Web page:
Bookshelf Travelling in Insane Times – 1st November

I’m a wee bit later than I had hoped to be with Bookshelf Travelling in Insane Times which was originally hosted by Judith at Reader in the Wilderness, but at the moment I’m gathering any posts.

My bookshelf this week is another one in my sewing/crafting/ironing room and this bookshelf is home to a variety of children’s books, I suppose they could all be described as being classics.

Books Again

As a youngster I adored Enid Blyton’s Malory Towers series and had all of the books, but my mother gave my books away to a boy who was certainly not going to appreciate any of them and I now only have a few of the books, I intend to gather them all and have a re-read at some point. These were the very first books that I read with a Cornish setting, not long after Malory Towers came Rebecca another favourite and ever since then I’ve loved to travel to Cornwall in fiction. My one holiday there (it’s a long drive from Scotland) was a very damp one. The BBC recently dramatised Malory Towers and I really did enjoy it although I wish they hadn’t updated it to appeal to more modern viewers, it’s always a mistake to remove the period charm of any books.

I have quite a few books by Rosemary Sutcliff, she really was a very good historical writer.

I started buying Angela Brazil books whenever I saw them going cheap, some can be eye wateringly expensive online, I must admit that I haven’t read all of them and I’m not even sure if I ever read any as a child. I was more of a Chalet School (Elinor M. Brent-Dyer) girl, I think I preferred the more exotic locations.

I sometimes buy books by particular publishers, namely Blackie. They were a Scottish firm and Blackie commissioned Charles Rennie Mackintosh to design Hill House in Helensburgh, including all the furniture, lighting, fabrics and clocks. It’s just about all that’s left of the architect/designer’s work now so I have a soft spot for Blackie and their books which often had book covers designed by Mackintosh. I doubt if For the Sake of the School was designed by Mackintosh but I really like it anyway.


I bought another Blackie book just for the dust jacket which features an aeroplane flying above a Zeppelin on fire. I haven’t read The Corsair of the Skies yet and hadn’t even heard of A.Guy Vercoe, have you?


Daddy-Long-Legs by Jean Webster is one that I read for the first time recently. I like to catch up with children’s books that I missed as a child. My copy dates from 1929 and cost me all of £2.

Some of the books lying flat on top of the shelved books are American and were kindly sent to me by Jennifer, a blogpal that I met up with in Edinburgh, remember those lovely days when we could do that? Fingers crossed we can do that again at some point in the future. There’s also A Parcel of Patterns by Jill Paton Walsh. I noticed that her obituary was in the Guardian this week, you can read it here.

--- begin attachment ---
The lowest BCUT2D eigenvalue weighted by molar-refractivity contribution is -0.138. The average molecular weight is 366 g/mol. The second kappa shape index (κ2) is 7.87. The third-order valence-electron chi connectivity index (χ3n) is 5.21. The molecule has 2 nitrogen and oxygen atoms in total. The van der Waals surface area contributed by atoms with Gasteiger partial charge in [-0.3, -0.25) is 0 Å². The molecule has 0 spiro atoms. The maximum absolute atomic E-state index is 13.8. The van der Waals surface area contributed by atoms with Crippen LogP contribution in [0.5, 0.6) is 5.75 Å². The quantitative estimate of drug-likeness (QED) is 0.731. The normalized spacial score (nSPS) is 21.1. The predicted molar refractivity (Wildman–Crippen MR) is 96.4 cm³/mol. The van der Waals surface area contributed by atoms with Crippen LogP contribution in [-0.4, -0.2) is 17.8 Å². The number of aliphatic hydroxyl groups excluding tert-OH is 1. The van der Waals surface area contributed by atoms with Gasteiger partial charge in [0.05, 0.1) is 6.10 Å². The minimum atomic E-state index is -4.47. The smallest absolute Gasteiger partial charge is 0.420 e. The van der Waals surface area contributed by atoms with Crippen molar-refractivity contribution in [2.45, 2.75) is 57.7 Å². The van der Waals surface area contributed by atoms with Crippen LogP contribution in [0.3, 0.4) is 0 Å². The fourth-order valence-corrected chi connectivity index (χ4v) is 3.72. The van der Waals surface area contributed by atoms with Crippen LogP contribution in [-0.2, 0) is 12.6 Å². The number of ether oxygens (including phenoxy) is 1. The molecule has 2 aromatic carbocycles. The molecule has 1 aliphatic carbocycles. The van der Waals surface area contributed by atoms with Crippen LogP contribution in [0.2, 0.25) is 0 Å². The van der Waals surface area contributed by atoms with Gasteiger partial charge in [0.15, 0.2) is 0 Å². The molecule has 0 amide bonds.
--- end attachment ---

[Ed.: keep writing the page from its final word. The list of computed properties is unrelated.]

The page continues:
Other Bookshelf Travellers this week are:

A Son of the Rock

Bitter Tea and Mystery

Staircase Wit

In the Fifth at Malory Towers by Enid Blyton

I thought it would be interesting to read an Enid Blyton book again after watching the BBC biopic about her which was screened fairly recently. So I decided to read this one as part of the Flashback Challenge.

In the Fifth at Malory Towers was first published in 1950 but I read the whole Malory Towers series in the summer of 1969 when I was 10 years old. I remember that I was completely engrossed in the whole thing, I absolutely loved it, it was my alternative life.

In the Fifth is all about the girls in the fifth form being given more responsibility as they grow older, and being expected to work hard on their own. The beginning is the usual catching up with friends and the introduction of a new girl. Each girl’s personality is spelled out for us, there seems to be one of every sort of person.

They are given the task of producing an entertainment for the whole school and their families at Christmas. After some thought, they decide to put on a pantomime. Darrell writes a version of Cinderella, which as you would expect goes down a storm. There isn’t very much of ‘cool and steady’ Sally in this one, who I seem to remember was my favourite character.

Blyton obviously saw herself as the Darrell character and she is always the heroine of the day. There is no doubting the fact that Blyton was a pretty nasty person herself in reality, completely delusional. Well there’s a lot of it about.

Anyway, people tend to be a bit sniffy about Blyton nowadays, but I don’t really think it is fair. After all they are meant for young children and I certainly loved Malory Towers and The Famous Five when I was even younger.

I think that her writing was probably a bit dated even in 1969 but that probably just added to the charm for me. I went straight from Blyton to Agatha Christie then to other vintage crime writers and on to the classics from about 11 or 12 years old and I haven’t stopped since. Anything that gets people reading can’t be bad.

I had always been a member of the local library. But when my parents took me to Morecambe in Lancashire for a fortnights holiday in 1969, and it seemed to rain for the whole two weeks, Malory Towers was a lifesaver to me.

I bought the full set of six at the Morecambe branch of Woolworths, which of course, is sadly no longer with us. Having visited Morecambe last year for a day, (it didn’t rain) we decided to take this photograph of the old Woolies store for posterity.

Old Woolworths Morecambe